A: It’s always shocking when you aggregate 20 years of budget. But you must recognize that of that $490 billion, 51 per cent goes to paying salaries, and then there’s a component for the capital, for buying the aircraft and the ships and the vehicles and all the other pieces of equipment. And then you have the training component. What is very useful is that we’ve finally laid out a road map for the next 20 years to grow, modernize and adapt the armed forces. We have not had this kind of framework—it’s the first time certainly in my 33 years—and so we can actually do the planning. In the past, if you wanted to buy a ship, our best track record is 10 years. So unless you know how much money you’re going to have in 10 years’ time, how can you show government you can afford to purchase this ship and then run the ship?
Q: Your combat resumé includes a year of front-line service in Iraq, directing thousands of American troops—even though Canada didn’t participate in the invasion. It must have been quite a lesson in politics, considering y ou were deployed in a war that your country didn’t support.
A: By the time the orders came to me—again, you’re a soldier and you’re told to move out— you just move out. I was on an exchange program and the government of Canada sent
me on this mission, and so you have very little discretion. What you want to do is make a contribution, and also just be proud of the fact that I’m Canadian. And with regard to Afghanistan now, what’s wonderful is that not only the Americans but some of the Polish people I’ve dealt with in Iraq, the Dutch folks I’ve dealt with, Australians I’ve dealt with, they’re all involved, and you see the same people again right on a continuum from the Bosnia era all the way through to Afghanistan. The same officers, the same leaders are involved. Our business is not only the profession of arms but it’s also about relationships, and when you have those bonds of trust with your allies, it’s those relationships that are so important.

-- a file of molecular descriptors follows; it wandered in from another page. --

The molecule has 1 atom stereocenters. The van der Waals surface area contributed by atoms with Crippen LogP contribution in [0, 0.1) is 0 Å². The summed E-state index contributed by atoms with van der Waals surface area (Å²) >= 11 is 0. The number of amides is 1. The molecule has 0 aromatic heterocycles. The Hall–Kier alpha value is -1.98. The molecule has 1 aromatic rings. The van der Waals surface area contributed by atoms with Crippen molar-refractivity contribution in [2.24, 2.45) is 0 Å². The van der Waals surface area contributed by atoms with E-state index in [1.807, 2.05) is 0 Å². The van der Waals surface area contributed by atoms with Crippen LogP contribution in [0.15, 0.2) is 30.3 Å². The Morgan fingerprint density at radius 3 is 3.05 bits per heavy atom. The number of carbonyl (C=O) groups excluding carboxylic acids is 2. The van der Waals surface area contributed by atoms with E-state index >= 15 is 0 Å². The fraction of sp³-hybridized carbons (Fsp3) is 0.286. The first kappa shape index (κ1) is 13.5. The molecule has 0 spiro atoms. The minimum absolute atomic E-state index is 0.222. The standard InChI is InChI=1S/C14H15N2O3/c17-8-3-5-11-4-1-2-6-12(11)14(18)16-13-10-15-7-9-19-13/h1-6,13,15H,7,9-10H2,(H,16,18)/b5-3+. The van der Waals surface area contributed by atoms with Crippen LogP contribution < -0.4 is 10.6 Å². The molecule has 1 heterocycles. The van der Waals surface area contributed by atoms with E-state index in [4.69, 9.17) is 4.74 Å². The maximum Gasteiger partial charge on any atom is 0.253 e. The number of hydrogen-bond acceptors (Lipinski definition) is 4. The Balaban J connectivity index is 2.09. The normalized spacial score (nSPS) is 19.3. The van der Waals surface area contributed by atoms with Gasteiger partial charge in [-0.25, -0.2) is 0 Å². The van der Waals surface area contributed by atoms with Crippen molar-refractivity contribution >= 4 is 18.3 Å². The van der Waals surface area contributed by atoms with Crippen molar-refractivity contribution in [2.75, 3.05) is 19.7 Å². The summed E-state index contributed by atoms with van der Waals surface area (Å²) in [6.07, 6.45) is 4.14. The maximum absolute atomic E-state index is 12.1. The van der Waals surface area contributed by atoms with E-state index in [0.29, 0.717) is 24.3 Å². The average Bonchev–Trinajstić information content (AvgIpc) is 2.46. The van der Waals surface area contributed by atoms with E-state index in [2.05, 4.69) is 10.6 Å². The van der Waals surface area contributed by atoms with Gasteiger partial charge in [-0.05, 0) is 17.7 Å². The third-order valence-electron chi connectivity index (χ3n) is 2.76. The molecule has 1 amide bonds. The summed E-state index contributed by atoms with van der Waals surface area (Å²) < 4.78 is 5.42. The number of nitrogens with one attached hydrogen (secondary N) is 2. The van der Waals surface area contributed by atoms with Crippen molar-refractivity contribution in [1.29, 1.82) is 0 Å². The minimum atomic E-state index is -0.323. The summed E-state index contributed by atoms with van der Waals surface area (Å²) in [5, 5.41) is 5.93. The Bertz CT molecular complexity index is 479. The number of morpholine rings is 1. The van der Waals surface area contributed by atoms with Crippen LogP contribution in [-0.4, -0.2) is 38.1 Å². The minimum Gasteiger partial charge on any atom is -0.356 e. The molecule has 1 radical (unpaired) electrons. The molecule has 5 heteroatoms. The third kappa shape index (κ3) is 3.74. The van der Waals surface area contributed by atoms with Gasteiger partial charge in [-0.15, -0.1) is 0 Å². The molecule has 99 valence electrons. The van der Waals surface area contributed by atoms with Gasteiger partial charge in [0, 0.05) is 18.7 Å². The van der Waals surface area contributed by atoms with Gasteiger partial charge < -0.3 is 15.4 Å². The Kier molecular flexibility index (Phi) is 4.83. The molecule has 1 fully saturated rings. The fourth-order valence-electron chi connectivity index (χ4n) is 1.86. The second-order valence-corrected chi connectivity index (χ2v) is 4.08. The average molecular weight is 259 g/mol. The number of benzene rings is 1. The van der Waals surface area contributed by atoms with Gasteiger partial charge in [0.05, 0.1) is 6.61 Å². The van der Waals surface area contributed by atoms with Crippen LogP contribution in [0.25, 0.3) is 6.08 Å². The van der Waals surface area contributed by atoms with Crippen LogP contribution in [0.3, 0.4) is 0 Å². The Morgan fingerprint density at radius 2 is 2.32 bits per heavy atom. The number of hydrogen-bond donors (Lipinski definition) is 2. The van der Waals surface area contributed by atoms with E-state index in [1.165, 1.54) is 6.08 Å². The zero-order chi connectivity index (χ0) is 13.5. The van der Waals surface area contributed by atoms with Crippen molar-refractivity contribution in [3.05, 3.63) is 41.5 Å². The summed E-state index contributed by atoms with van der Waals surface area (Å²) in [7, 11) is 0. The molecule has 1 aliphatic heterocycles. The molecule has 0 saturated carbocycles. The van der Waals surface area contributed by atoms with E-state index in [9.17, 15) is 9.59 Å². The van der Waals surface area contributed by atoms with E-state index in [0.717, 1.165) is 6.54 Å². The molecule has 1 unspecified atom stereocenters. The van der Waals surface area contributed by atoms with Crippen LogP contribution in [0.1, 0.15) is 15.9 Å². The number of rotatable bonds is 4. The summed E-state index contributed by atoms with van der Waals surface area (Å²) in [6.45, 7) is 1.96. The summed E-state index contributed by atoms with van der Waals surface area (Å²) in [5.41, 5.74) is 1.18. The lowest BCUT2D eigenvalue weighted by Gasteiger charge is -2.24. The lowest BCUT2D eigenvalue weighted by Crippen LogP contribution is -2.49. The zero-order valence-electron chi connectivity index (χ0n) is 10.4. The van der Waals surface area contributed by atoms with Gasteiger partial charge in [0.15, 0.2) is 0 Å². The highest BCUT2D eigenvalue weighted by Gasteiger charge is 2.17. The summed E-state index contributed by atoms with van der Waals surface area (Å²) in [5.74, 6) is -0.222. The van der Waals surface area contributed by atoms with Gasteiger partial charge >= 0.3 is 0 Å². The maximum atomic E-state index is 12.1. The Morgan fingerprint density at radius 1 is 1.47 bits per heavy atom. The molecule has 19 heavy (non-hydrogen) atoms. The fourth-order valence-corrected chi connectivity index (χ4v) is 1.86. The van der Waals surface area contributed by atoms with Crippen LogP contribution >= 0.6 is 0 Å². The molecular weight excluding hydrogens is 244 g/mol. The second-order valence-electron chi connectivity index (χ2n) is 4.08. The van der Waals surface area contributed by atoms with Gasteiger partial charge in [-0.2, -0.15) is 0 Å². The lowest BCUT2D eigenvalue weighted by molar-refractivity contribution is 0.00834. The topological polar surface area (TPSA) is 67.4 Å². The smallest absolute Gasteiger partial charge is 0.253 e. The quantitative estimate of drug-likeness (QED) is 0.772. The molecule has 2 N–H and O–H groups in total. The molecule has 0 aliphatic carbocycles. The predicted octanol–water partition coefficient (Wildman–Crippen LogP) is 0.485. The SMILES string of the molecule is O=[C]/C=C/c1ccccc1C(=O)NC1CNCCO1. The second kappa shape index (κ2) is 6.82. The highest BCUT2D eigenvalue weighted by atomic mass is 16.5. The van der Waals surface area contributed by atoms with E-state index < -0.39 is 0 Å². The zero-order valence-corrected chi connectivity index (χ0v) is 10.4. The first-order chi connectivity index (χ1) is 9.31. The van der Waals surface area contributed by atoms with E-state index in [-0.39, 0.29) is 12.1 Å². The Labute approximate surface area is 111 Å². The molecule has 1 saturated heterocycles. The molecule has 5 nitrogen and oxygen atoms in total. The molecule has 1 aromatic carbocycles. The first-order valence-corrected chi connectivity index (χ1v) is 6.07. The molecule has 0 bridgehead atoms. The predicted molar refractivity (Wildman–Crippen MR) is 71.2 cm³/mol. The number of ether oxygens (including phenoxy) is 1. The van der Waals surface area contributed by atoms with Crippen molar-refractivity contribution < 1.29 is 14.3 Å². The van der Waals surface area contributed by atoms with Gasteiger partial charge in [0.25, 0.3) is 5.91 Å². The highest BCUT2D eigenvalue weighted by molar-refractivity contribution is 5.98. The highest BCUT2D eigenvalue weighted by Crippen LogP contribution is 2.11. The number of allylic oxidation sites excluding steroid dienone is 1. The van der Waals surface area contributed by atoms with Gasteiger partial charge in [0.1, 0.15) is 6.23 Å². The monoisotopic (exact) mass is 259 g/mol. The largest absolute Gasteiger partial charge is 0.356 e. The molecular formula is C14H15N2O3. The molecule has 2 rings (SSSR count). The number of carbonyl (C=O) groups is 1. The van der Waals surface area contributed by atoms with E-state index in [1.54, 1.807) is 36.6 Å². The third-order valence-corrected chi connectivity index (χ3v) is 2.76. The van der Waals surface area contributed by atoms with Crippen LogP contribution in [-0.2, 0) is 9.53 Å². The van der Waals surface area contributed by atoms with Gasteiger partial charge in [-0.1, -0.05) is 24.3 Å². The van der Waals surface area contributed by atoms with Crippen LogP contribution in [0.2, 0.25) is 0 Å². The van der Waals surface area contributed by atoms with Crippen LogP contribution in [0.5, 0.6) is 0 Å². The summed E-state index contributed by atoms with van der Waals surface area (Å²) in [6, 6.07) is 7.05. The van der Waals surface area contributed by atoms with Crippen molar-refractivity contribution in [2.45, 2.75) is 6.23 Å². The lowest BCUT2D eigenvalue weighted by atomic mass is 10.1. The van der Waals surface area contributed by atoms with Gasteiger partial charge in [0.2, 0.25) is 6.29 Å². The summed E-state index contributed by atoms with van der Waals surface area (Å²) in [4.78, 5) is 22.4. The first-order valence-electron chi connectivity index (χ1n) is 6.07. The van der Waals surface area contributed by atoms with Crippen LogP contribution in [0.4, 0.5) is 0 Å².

Q: Looking back, do you believe the Iraq invasion was justified?
A: In hindsight, the information—as we know now—the intelligence was faulty.
Q: It has been a difficult few weeks in Afghanistan. A report tabled in Parliament says security in the region has deteriorated, there were more civilian casualties in ’07 than any year since the Taliban fell and, of course, the Taliban pulled off a majorjailbreak in Kandahar, which led to a rejuvenated insurgency. How disheartening are those developments?
A: The prison break, no doubt that was a setback. But at the same time, look at the Afghan leadership—the political leadership and the military leadership—who took ownership of this. People believe that the security situation is on a continuum, a linear continuum. It may not be. You might have a significant, extraordinary event that turns things very positive. Conversely, it could go negative. I would just say the last 24 to 48 hours have been hugely positive. We can see it on the news: an Afghan general stepping up to the mike, and colonels stepping up to the mike, and saying: “We got it.” Afghans see their own leadership now—again, as a result of a lot of training and development—and they’re taking ownership. That must be a huge sense of pride for them.
Q: What about those Canadians who are watching the news and thinking that the situation is rapidly deteriorating?
You’ve got to keep in mind that where we are in Regional Command South, in Kandahar province, is the tough neighbourhood. And okay, the Canadians
are taking it, but actually we are making a huge amount of progress there.
Q: Is there more the Canadian Forces could be accomplishing in Afghanistan?